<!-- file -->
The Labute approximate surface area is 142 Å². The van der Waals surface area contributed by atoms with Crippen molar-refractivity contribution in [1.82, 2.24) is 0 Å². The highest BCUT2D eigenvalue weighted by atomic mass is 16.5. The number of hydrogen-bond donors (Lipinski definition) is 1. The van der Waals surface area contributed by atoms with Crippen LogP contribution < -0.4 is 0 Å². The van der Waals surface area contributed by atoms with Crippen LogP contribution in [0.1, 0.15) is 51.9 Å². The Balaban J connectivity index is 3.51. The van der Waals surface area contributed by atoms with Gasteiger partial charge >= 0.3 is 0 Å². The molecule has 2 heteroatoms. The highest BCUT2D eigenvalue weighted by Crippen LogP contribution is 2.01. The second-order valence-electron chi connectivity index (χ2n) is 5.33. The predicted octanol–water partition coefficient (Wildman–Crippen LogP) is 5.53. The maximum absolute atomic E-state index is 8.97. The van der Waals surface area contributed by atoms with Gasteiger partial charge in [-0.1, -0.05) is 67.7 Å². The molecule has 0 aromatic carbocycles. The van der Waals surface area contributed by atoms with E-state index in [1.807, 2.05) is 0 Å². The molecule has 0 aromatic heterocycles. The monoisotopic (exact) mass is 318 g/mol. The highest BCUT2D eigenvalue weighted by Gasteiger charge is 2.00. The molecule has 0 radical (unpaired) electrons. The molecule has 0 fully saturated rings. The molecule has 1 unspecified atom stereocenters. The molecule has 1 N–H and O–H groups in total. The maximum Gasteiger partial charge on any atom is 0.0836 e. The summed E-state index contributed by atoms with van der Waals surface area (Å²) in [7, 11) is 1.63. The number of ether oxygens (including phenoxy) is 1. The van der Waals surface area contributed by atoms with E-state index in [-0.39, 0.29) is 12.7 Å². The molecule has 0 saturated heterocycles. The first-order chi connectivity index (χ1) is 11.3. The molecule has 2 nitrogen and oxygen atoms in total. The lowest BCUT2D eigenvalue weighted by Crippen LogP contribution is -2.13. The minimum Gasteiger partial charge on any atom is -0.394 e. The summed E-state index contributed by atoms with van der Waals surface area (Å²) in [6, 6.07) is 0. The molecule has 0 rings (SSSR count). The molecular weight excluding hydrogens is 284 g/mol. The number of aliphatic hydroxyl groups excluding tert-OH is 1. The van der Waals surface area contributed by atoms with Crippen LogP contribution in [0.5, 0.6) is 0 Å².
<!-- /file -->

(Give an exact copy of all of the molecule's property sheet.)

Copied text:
The Labute approximate surface area is 142 Å². The van der Waals surface area contributed by atoms with Crippen molar-refractivity contribution in [1.82, 2.24) is 0 Å². The highest BCUT2D eigenvalue weighted by atomic mass is 16.5. The number of hydrogen-bond donors (Lipinski definition) is 1. The van der Waals surface area contributed by atoms with Crippen LogP contribution < -0.4 is 0 Å². The van der Waals surface area contributed by atoms with Crippen LogP contribution in [0.1, 0.15) is 51.9 Å². The Balaban J connectivity index is 3.51. The van der Waals surface area contributed by atoms with Gasteiger partial charge >= 0.3 is 0 Å². The molecule has 2 heteroatoms. The highest BCUT2D eigenvalue weighted by Crippen LogP contribution is 2.01. The second-order valence-electron chi connectivity index (χ2n) is 5.33. The predicted octanol–water partition coefficient (Wildman–Crippen LogP) is 5.53. The maximum absolute atomic E-state index is 8.97. The van der Waals surface area contributed by atoms with Gasteiger partial charge in [-0.1, -0.05) is 67.7 Å². The molecule has 0 aromatic carbocycles. The van der Waals surface area contributed by atoms with E-state index in [1.807, 2.05) is 0 Å². The molecule has 0 aromatic heterocycles. The monoisotopic (exact) mass is 318 g/mol. The highest BCUT2D eigenvalue weighted by Gasteiger charge is 2.00. The molecule has 0 radical (unpaired) electrons. The molecule has 0 fully saturated rings. The molecule has 1 unspecified atom stereocenters. The molecule has 1 N–H and O–H groups in total. The maximum Gasteiger partial charge on any atom is 0.0836 e. The summed E-state index contributed by atoms with van der Waals surface area (Å²) in [7, 11) is 1.63. The number of ether oxygens (including phenoxy) is 1. The van der Waals surface area contributed by atoms with E-state index in [-0.39, 0.29) is 12.7 Å². The molecule has 0 saturated heterocycles. The first-order chi connectivity index (χ1) is 11.3. The molecule has 2 nitrogen and oxygen atoms in total. The lowest BCUT2D eigenvalue weighted by Crippen LogP contribution is -2.13. The minimum Gasteiger partial charge on any atom is -0.394 e. The summed E-state index contributed by atoms with van der Waals surface area (Å²) in [6, 6.07) is 0. The molecule has 0 rings (SSSR count). The molecular weight excluding hydrogens is 284 g/mol. The number of aliphatic hydroxyl groups excluding tert-OH is 1. The van der Waals surface area contributed by atoms with Crippen LogP contribution in [0.5, 0.6) is 0 Å².